Even far stricter under ASME B31 Code for Pressure Piping are boilers, vessels, and tanks with ASME marking stamped on nameplates. Stringent regulations impose that only contractors with “R” stamp issued by the National Board of Boiler and Pressure Vessel Inspectors are qualified to perform welding on these components.

For accuracy, cut the weld material for laboratory analysis and identify minimum requirements below:

  • Welding process used
  • Welding electrodes or filler metals to be used
  • Preheating and post-weld heat-treating requirements
  • Heat input control
  • Defect removal
  • Final inspection and non-destructive testing (NDT)

5. Quality Assurance / Quality Control (QA/QC) and Safety

plasma cutting process


Once plant shutdown is underway, perform safety regulations on-site for welded components per ANSI Z49.1 Safety in Cutting, Welding, and Allied Processes. Anytime a TIG welder enters a confined space for repair, local exhaust ventilation measures such as a downdraft bench and movable hood should be employed.

Existing building steel has external structural loads to be removed before weld repairs so consult AWS D1.7 Guide for Strengthening and Repairing Existing Structures. To minimize hydrogen-induced cracking and restore ductility, induction heaters can be employed for pre-heating and post-weld heat treatment, resulting in efficient weld quality of high-strength and low-alloy steels.

6. Restart

Plant shutdowns won’t be complete without final inspection for testing and commissioning. Once all systems are up and running with normal or improved performance levels, regulatory agencies will give you a green light for the startup. The final report will serve as baseline data for future plant turnarounds.

Post-Processing Welded Parts

20 March, 20 4:52 pm · Leave a comment · Geoff Campbell

Post-Processing Welded Parts

In welding, like in many other manufacturing and fabrication processes, the process is not complete until the necessary post-processing has been carried out. Post-weld operations are usually performed for reasons such as improving mechanical properties, relieving stress, and improving aesthetics. The two most common Post-weld operations are Post-Weld Heat Treatment (PWHT) and Finishing.

Post-Weld Heat Treatment

During welding, the welded materials are exposed to very high temperatures that can cause micro-structural changes in them. Also, residual stresses build up in welded materials when they are allowed to cool naturally.  If left unaddressed, these stresses and structural changes can severely compromise the mechanical properties of a material and can lead to failure during use. To prevent this, PWHT is required for welded parts. There are two major types of Post-weld heat treatment and they are as follows.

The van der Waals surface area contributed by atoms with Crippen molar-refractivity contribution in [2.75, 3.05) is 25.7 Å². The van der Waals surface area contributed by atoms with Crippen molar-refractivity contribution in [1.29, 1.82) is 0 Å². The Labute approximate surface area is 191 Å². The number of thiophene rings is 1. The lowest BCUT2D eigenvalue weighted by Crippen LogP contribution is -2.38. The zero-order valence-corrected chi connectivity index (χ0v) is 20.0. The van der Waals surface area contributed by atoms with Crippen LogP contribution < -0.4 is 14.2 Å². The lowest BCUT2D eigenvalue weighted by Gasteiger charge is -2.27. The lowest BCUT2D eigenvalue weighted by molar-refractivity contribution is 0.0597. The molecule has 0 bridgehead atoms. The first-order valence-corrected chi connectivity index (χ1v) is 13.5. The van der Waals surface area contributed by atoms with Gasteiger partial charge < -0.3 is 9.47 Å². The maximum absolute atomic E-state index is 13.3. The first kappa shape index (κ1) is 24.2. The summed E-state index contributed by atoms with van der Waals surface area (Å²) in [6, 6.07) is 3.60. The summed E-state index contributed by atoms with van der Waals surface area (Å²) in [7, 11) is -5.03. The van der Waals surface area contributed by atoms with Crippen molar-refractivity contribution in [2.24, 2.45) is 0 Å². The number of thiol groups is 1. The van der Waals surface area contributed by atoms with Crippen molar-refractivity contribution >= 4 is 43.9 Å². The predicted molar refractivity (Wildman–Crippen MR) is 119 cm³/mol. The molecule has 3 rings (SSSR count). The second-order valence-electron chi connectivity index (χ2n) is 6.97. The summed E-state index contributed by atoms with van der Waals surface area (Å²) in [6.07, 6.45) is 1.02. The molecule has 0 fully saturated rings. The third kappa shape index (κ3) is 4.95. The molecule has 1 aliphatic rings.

Dry Ice Blasting for Statue Restoration and Quality Preservation

11 February, 20 8:45 am · Leave a comment · Geoff Campbell

Dry Ice Blasting

Red-D-Arc’s dry ice blasting equipment was provided as part of the restoration effort for the prestigious Stephen F. Austin statue in Sugarland, Texas.  Our team of dry ice blasting specialists delivered solutions to get the project completed with a package consisting of two Cold Jet dry ice blasting machines, two high volume after-cooled 375CFM air compressors, 2,500 lbs of blasting ice (CO2), and on-site operator/safety training. (more…)

Welding Quality Assurance & Quality Control Processes

16 December, 19 3:28 pm · Leave a comment · Geoff Campbell

welding inspection

Quality Assurance

Quality Assurance (QA) is a set of defined processes for systematic monitoring and evaluation to assure product quality.

Quality Control

Quality Control (QC) is the process of confirming that the product meets the specifications. It includes the checking and testing of manufacturing procedures as well as the final products. The results from these tests are compared with a set of defined acceptance criteria. By carrying out QC testing during manufacturing, defects can be identified in a timely manner, allowing for the product flaw to be rectified and if required, adjustments to be made in the manufacturing process to prevent further defective output.

In welding, QA/QC plays a vital role in ensuring sound and reliable welds are produced and in minimizing rework.

Plant Maintenance in the Coatings Industry

22 November, 19 11:33 am · Leave a comment · Geoff Campbell

spray coating

Dry Ice Blasting Solves Equipment Maintenance Challenges in the Coatings Industry

One of our customers – a powder pigment coating facility in Houston maintains one of the most extensive portfolios of powder technologies in the industry. When they encountered difficulties with their existing cleaning methods, they turned to Red-D-Arc for equipment cleaning alternatives.

AirGas Logo

Airgas, an Air Liquide company, is the nation's leading single-source supplier of gases, welding and safety products. Known locally nationwide, our distribution network serves more than one million customers of all sizes with a broad offering of top-quality products and unmatched expertise.